Friday, March 20, 2009

Why we live in California

Having lived in primarily white areas, I always felt very conscious of my race. Once we moved to CA, the significance of my being Asian just melted away. The San Francisco Bay Area is basically all different shades of brown, and almost everyone is from somewhere else. You hear many different languages and people don't complain about that--we celebrate it. (Most of us, anyway. There are rednecks even here)

So, it was concerning when Barley came home with a tale of another child doing the old slant-eyed routine at school. The chant went something like, "My daddy is Chinese" (pulling one eye up) and my mommy is Korean (pull other eye down), look what they did to my eyes (kid is now pulling eyes in opposite directions) DH was really very upset. Totally understandable. I wasn't thrilled about this either. (Although we did both have to smile that Barley started the discussion by asking DH if he was Chinese. DH's white skin comes from his German ancestry.)

But with 2 kids in school for 10+ years of preschool and public elementary school, for this to be the FIRST time that our kids have been confronted with racist teasing...I'm not that concerned. When most of Barley's class is Asian, Indian, Hispanic, middle-Eastern, etc., I don't think we have to worry about him being singled out for his race.

This is a far cry from my experience growing up. I was teased DAILY. There were 3 families of color whose children attended my entire school. And while I have obviously survived the playground ordeal, and am well and thriving in my adult life, there is NO doubt that the early childhood trauma of being racially harrassed every day has affected me. Some of the effect has been to my benefit: I am bold, brassy, and will not take crap from anyone. I learned early to stand up for myself, and when I didn't feel strong enough to fight back, I at least learned not to run away.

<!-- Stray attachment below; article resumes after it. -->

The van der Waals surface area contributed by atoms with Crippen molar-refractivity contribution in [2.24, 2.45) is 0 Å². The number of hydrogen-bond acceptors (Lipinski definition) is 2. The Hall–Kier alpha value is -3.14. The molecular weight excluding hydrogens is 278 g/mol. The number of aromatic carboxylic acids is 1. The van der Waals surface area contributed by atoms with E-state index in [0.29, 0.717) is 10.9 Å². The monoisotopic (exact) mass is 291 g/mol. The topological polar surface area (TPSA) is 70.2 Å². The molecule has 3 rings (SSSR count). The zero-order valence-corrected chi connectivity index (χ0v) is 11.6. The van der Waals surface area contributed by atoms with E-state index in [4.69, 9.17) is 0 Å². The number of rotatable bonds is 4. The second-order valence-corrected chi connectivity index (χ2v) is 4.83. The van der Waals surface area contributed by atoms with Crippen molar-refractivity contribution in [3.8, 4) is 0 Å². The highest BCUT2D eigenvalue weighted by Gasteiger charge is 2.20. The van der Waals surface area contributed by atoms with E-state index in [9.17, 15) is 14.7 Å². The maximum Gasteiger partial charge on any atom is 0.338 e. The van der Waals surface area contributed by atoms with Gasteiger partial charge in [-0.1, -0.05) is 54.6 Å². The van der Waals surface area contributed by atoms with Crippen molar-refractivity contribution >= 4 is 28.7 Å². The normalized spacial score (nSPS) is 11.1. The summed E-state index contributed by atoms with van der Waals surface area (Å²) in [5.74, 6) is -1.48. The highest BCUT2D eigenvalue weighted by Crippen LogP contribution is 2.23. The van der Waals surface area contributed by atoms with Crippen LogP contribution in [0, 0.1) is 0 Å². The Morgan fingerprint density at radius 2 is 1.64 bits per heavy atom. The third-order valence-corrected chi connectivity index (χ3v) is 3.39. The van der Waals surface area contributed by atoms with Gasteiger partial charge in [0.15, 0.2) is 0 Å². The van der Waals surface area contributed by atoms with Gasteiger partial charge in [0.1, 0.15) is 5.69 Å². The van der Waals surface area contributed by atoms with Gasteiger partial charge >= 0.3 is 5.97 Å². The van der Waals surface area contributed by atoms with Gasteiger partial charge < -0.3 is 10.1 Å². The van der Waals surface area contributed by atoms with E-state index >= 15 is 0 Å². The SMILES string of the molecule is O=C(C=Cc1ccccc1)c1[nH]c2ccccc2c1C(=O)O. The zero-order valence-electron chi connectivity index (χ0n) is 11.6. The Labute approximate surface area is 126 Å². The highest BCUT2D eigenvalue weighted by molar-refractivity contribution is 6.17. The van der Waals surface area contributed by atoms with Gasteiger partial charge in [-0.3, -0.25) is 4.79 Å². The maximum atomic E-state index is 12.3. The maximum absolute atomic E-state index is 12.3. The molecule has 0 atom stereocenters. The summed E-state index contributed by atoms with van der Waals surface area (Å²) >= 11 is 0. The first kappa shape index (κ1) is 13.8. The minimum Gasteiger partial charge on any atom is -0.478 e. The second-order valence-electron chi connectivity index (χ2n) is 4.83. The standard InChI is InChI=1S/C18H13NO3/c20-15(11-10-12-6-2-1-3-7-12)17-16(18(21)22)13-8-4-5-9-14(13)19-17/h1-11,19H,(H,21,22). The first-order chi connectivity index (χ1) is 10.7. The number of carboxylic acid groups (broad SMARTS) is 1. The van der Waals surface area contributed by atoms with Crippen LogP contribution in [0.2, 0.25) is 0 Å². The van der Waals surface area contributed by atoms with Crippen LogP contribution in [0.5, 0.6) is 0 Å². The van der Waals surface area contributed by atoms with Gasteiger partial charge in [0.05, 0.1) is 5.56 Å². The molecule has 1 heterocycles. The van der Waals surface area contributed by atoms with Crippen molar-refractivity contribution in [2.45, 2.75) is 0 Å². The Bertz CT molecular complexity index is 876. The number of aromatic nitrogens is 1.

But I also learned how painful it is to be an outsider--I grew up thinking I was ugly, because I was different. There are areas where my lack of confidence has held me back, and opportunities I missed because I was too embarrassed or ashamed to try something. I like to think I've grown past all of that, but I know there are still times when old habits kick in.

So, this pleasant little jaunt down memory lane reminds me why we moved to California in the first place. The teacher took the issue seriously when I brought it to her attention, rather than just telling me "kids will be kids", like my mom got from my teachers and principal.

And I am very grateful that my boys will never feel "other" like I did. I love that Barley felt righteously indignant about this child's behavior, and that he did not just shrug and say he got teased again today. I hope he will always be appalled by racism.

5 comments: